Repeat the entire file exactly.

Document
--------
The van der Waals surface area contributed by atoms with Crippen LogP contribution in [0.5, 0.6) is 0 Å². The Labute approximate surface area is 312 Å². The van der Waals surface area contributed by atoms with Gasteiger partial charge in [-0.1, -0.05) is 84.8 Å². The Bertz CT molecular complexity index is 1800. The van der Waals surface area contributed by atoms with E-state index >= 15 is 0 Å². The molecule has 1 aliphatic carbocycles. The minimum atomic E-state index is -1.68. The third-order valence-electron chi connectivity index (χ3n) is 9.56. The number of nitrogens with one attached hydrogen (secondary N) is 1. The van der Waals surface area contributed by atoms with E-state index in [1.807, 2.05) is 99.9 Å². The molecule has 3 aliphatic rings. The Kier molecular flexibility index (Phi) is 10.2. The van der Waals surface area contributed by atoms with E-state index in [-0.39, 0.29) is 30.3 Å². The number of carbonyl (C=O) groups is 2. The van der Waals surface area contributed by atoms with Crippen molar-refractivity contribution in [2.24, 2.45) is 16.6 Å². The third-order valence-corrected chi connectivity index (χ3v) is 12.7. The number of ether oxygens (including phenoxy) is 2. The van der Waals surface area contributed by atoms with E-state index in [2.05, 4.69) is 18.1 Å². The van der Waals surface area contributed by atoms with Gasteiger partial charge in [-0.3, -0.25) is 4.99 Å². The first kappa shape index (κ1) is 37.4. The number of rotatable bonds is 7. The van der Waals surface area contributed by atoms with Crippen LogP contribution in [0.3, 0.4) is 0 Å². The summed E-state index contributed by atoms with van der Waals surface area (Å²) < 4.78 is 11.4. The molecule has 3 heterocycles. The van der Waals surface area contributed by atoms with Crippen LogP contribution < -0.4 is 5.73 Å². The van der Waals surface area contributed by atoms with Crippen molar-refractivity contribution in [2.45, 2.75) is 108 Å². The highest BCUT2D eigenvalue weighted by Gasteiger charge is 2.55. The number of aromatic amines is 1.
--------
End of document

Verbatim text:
The van der Waals surface area contributed by atoms with Crippen LogP contribution in [0.5, 0.6) is 0 Å². The Labute approximate surface area is 312 Å². The van der Waals surface area contributed by atoms with Gasteiger partial charge in [-0.1, -0.05) is 84.8 Å². The Bertz CT molecular complexity index is 1800. The van der Waals surface area contributed by atoms with E-state index >= 15 is 0 Å². The molecule has 1 aliphatic carbocycles. The minimum atomic E-state index is -1.68. The third-order valence-electron chi connectivity index (χ3n) is 9.56. The number of nitrogens with one attached hydrogen (secondary N) is 1. The van der Waals surface area contributed by atoms with E-state index in [1.807, 2.05) is 99.9 Å². The molecule has 3 aliphatic rings. The Kier molecular flexibility index (Phi) is 10.2. The van der Waals surface area contributed by atoms with E-state index in [-0.39, 0.29) is 30.3 Å². The number of carbonyl (C=O) groups is 2. The van der Waals surface area contributed by atoms with Crippen molar-refractivity contribution in [2.24, 2.45) is 16.6 Å². The third-order valence-corrected chi connectivity index (χ3v) is 12.7. The number of ether oxygens (including phenoxy) is 2. The van der Waals surface area contributed by atoms with E-state index in [2.05, 4.69) is 18.1 Å². The van der Waals surface area contributed by atoms with Gasteiger partial charge in [-0.3, -0.25) is 4.99 Å². The first kappa shape index (κ1) is 37.4. The number of rotatable bonds is 7. The van der Waals surface area contributed by atoms with Crippen LogP contribution in [0.3, 0.4) is 0 Å². The summed E-state index contributed by atoms with van der Waals surface area (Å²) < 4.78 is 11.4. The molecule has 3 heterocycles. The van der Waals surface area contributed by atoms with Crippen LogP contribution < -0.4 is 5.73 Å². The van der Waals surface area contributed by atoms with Crippen molar-refractivity contribution in [2.45, 2.75) is 108 Å². The highest BCUT2D eigenvalue weighted by Gasteiger charge is 2.55. The number of aromatic amines is 1.